Letter to my son, Jack
Sunday, 19 February
Recently I was rummaging through some books I keep stored in the car. There are too many books for me to keep in my room all at the same time. As my interests shift I bring some to the house and move others back to the car. Anyway, I came across a pair of sandals I’ve kept stored away. They were once referred to as Ho Chi Minh sandals. I brought them inside and placed them where I could see them, near where I work. They belonged to a man I first saw many years back in the spring of 1968. My platoon was providing security for a convoy that transported supplies from
to Phu Bai, a large Marine base, just south of the city of Da Nang . We headed north on Highway 1, a two lane road that roughly followed the coast and was only occasionally paved, the rest of it being either dusty dirt or slippery mud depending on the weather. There’s a river called the Song Thu Bon that empties into the Hue South China Sea a few miles north of . A small village named Tui Tui (Two-ee Two-ee) sits along its south bank. Beyond the river the road we follow begins a steep, winding climb over some mountains that reach all the way to the water’s edge. The trucks at the far head of our line slowed with the strain of their ascent, backing the convoy up to the point where our truck was brought to a complete stop. Jack Boyd, my team leader, sat sprawled in the truck's open bed along with maybe three or four other guys, just taking it easy. I stood watch behind the canvas top cab. There wasn’t much going on. Here we were stuck in traffic right in the heart of Tui Tui. The people still looked National Geographic exotic to me while they went about their business in straw hats and black pajamas, old men with spindly chin beards and women showing black enamel teeth from the nuts they chewed. The kids ran about and they would love it if you tossed them some candy or even a cigarette. It all looked pretty normal, except for the man by the utility pole. Da Nang
He was young, bigger than most people in these parts, with very broad shoulders, athletic body and with all the appearance of being military bred and trained… except for his clothes. I’m not sure how to describe what he wore except to say they were a bit too flamboyant to be called casual. They were the kind of attire you’d find a man wearing whose business it was to be in the company of women. And he just didn’t look the part. He was standing alone, separate from all the others and I watched him as he surveyed us. Think what you will but I didn’t like him for the look I saw on his face. It was one of disdain – like he nursed a secret pleasure of going undiscovered while in our very midst. I felt certain the team he was rooting for definitely wasn’t ours. What do I know? Let it go. What would I do, anyway? I kept the thought to myself and eventually the convey lurched to a start and we were again on our way.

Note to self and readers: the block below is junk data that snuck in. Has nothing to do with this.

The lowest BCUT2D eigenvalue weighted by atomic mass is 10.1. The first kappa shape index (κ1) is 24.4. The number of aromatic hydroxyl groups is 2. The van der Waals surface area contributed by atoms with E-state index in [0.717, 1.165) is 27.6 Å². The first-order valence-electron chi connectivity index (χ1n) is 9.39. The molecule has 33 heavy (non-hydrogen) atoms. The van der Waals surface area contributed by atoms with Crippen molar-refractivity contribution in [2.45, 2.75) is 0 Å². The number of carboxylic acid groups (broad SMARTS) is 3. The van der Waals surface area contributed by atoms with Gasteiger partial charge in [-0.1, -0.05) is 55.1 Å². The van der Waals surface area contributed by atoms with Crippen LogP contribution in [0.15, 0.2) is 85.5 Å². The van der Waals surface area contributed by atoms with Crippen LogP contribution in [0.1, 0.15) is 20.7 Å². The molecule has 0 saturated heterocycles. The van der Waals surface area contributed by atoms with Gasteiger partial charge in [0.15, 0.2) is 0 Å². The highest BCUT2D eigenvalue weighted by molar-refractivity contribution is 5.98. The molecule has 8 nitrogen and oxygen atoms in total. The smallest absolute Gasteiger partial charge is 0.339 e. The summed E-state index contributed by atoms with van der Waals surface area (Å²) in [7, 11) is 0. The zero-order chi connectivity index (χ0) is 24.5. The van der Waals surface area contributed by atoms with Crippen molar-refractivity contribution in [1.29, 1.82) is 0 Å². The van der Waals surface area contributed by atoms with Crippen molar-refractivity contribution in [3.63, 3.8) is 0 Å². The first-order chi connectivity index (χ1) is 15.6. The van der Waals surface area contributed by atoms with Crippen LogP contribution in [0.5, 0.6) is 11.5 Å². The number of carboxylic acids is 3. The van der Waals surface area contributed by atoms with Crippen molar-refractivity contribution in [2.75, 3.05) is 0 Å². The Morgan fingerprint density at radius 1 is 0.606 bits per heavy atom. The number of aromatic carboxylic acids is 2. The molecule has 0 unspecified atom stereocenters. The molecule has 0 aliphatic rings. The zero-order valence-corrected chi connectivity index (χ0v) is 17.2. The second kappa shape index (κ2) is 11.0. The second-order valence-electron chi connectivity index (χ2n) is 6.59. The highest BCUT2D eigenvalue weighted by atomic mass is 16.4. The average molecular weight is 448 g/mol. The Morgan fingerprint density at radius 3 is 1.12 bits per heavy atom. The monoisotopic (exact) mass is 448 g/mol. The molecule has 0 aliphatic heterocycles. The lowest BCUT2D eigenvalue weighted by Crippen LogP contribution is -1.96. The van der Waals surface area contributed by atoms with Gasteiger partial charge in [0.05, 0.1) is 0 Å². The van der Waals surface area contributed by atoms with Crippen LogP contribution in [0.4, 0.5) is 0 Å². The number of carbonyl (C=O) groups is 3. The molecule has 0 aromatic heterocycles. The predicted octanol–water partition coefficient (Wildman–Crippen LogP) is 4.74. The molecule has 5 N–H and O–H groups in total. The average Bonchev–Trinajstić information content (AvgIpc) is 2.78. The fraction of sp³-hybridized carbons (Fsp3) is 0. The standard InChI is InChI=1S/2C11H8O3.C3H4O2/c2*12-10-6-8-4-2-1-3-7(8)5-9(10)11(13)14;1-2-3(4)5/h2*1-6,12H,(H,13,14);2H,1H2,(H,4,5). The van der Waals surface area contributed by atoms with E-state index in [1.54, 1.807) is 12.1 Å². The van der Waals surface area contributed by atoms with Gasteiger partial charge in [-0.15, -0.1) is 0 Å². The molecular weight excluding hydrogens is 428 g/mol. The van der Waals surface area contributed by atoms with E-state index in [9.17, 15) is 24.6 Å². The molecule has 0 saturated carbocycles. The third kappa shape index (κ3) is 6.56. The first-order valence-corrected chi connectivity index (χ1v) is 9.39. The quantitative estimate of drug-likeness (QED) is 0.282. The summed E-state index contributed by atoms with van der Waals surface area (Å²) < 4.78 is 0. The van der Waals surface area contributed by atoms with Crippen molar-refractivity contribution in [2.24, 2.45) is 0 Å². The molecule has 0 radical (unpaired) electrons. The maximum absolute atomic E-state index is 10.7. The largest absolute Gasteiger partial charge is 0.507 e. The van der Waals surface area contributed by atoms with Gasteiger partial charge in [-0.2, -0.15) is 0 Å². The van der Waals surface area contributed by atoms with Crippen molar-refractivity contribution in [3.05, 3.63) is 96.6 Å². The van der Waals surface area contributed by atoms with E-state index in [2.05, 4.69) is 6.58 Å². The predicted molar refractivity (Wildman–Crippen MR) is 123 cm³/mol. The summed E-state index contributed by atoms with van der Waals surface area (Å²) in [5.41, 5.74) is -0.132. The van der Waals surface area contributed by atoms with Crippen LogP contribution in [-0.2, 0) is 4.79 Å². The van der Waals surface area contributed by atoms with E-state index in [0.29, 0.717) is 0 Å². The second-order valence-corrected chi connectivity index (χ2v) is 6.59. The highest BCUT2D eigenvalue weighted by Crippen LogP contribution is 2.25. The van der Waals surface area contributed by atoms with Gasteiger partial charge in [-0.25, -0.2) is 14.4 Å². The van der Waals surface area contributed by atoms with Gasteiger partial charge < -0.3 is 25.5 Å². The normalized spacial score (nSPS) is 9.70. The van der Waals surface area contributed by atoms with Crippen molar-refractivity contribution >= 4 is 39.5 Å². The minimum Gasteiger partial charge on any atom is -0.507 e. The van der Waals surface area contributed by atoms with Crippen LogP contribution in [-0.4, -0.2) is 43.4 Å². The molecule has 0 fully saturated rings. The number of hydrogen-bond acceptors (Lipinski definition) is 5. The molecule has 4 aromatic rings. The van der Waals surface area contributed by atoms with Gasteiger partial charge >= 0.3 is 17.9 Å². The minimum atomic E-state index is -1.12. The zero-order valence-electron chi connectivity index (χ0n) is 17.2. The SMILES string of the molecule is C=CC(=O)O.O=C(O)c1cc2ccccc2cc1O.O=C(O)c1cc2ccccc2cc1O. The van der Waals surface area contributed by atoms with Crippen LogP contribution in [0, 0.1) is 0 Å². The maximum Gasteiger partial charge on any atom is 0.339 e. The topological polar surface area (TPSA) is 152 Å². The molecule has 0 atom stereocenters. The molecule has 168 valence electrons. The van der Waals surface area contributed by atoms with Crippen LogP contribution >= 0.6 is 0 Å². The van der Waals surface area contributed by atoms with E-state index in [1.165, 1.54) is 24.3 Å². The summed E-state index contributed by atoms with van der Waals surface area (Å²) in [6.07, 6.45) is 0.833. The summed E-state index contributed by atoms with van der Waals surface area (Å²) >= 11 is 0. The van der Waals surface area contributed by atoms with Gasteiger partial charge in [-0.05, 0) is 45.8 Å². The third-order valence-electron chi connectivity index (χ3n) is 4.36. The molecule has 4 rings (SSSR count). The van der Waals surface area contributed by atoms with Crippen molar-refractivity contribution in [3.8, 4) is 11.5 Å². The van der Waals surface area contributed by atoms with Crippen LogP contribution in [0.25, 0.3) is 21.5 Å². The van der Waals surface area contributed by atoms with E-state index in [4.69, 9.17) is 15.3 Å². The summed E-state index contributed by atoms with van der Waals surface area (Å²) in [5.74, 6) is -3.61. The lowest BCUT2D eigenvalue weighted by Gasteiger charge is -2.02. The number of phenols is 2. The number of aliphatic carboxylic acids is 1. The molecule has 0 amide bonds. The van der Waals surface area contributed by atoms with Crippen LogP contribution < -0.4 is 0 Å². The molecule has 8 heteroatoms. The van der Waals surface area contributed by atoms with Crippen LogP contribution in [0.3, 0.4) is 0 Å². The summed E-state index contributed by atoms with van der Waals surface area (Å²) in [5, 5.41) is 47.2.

No more than a couple two or three weeks passed and our platoon was again in the area of Tui Tui. It was known for NVA and Viet Cong infiltration into the
area. We were running squad size patrols during the day, regrouping as a platoon for a meal in the late afternoon then dispersing once again after dark, setting up ambushes near suspect trails and along the river bank. In the early morning hours of that first night four men slipped a boat into the Song Thu Bon and silently paddled across the river towards the bank not far from the village. They made it ashore and that was it. I can only say the brief time left to them was desperate. Once the sun rose and light revealed those that died I immediately recognized the man wearing an NVA officer’s belt and side arm as the person I saw from the convoy in Tui Tui. I got hold of his wallet. It was carefully wrapped in plastic to keep its contents dry. Inside there were a number of photographs, all of a personal nature. There he was, his arms around his proud parents in a park somewhere, warm smiles all around. There was a picture of a young woman, probably his wife. There she is again with him as a couple. More pictures of people, family members and friends, I suppose. I don’t remember seeing any kids. I put his pictures back in the wallet. It would probably find its way to G2 – military intelligence. A quick, anonymous hole would be dug for him, and that would be that. Da Nang
I removed his sandals and slipped them into my pack. He was someone I knew before in life. If I hadn’t seen him once alive he would have meant less to me dead. His wallet and its contents might well have gone overlooked by me. I couldn’t help but think what a Boy Scout he was. He did everything right in his world. If he’d grown up among us we would have called him an All American – respected, admired, loved. War brings people together that way. His was a dangerous mission. He knew the risks. He did it right but that’s never enough. Luck wasn’t with him and his compatriots that night. I wonder what kind of story got back to his parents and loved ones. It’s probably something like - he died a hero’s death - and that seems good enough.